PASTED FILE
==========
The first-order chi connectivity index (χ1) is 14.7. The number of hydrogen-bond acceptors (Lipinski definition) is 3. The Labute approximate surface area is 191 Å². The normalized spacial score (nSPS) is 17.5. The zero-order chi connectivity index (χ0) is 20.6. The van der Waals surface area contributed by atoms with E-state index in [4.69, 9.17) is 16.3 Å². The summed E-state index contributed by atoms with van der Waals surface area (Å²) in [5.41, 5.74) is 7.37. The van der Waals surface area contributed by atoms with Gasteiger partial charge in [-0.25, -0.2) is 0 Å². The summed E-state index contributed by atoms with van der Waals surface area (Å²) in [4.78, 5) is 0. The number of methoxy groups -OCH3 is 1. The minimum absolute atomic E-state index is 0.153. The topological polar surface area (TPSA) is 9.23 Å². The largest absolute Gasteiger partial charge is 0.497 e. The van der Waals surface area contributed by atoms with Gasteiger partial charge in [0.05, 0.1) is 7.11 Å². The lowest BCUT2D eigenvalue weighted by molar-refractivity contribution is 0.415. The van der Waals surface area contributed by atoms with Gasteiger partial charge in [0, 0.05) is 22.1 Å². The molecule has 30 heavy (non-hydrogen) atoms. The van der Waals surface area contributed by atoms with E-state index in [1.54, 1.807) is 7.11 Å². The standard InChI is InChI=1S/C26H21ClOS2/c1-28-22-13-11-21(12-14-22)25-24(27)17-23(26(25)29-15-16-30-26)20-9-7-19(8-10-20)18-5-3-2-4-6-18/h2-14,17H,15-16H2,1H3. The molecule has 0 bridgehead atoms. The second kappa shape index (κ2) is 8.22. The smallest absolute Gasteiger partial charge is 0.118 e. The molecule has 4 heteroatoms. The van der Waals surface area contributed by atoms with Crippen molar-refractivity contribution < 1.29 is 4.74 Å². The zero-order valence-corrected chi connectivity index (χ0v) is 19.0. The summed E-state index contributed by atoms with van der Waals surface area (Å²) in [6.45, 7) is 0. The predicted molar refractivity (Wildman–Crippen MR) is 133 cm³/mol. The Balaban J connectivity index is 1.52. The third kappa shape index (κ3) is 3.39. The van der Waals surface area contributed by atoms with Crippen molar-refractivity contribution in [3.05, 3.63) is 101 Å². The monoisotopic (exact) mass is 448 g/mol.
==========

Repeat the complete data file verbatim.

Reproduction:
The first-order chi connectivity index (χ1) is 14.7. The number of hydrogen-bond acceptors (Lipinski definition) is 3. The Labute approximate surface area is 191 Å². The normalized spacial score (nSPS) is 17.5. The zero-order chi connectivity index (χ0) is 20.6. The van der Waals surface area contributed by atoms with E-state index in [4.69, 9.17) is 16.3 Å². The summed E-state index contributed by atoms with van der Waals surface area (Å²) in [5.41, 5.74) is 7.37. The van der Waals surface area contributed by atoms with Gasteiger partial charge in [-0.25, -0.2) is 0 Å². The summed E-state index contributed by atoms with van der Waals surface area (Å²) in [4.78, 5) is 0. The number of methoxy groups -OCH3 is 1. The minimum absolute atomic E-state index is 0.153. The topological polar surface area (TPSA) is 9.23 Å². The largest absolute Gasteiger partial charge is 0.497 e. The van der Waals surface area contributed by atoms with Gasteiger partial charge in [0.05, 0.1) is 7.11 Å². The lowest BCUT2D eigenvalue weighted by molar-refractivity contribution is 0.415. The van der Waals surface area contributed by atoms with Gasteiger partial charge in [0, 0.05) is 22.1 Å². The molecule has 30 heavy (non-hydrogen) atoms. The van der Waals surface area contributed by atoms with E-state index in [1.54, 1.807) is 7.11 Å². The standard InChI is InChI=1S/C26H21ClOS2/c1-28-22-13-11-21(12-14-22)25-24(27)17-23(26(25)29-15-16-30-26)20-9-7-19(8-10-20)18-5-3-2-4-6-18/h2-14,17H,15-16H2,1H3. The molecule has 0 bridgehead atoms. The second kappa shape index (κ2) is 8.22. The smallest absolute Gasteiger partial charge is 0.118 e. The molecule has 4 heteroatoms. The van der Waals surface area contributed by atoms with Crippen molar-refractivity contribution < 1.29 is 4.74 Å². The zero-order valence-corrected chi connectivity index (χ0v) is 19.0. The summed E-state index contributed by atoms with van der Waals surface area (Å²) in [6.45, 7) is 0. The predicted molar refractivity (Wildman–Crippen MR) is 133 cm³/mol. The Balaban J connectivity index is 1.52. The third kappa shape index (κ3) is 3.39. The van der Waals surface area contributed by atoms with Crippen molar-refractivity contribution in [3.05, 3.63) is 101 Å². The monoisotopic (exact) mass is 448 g/mol.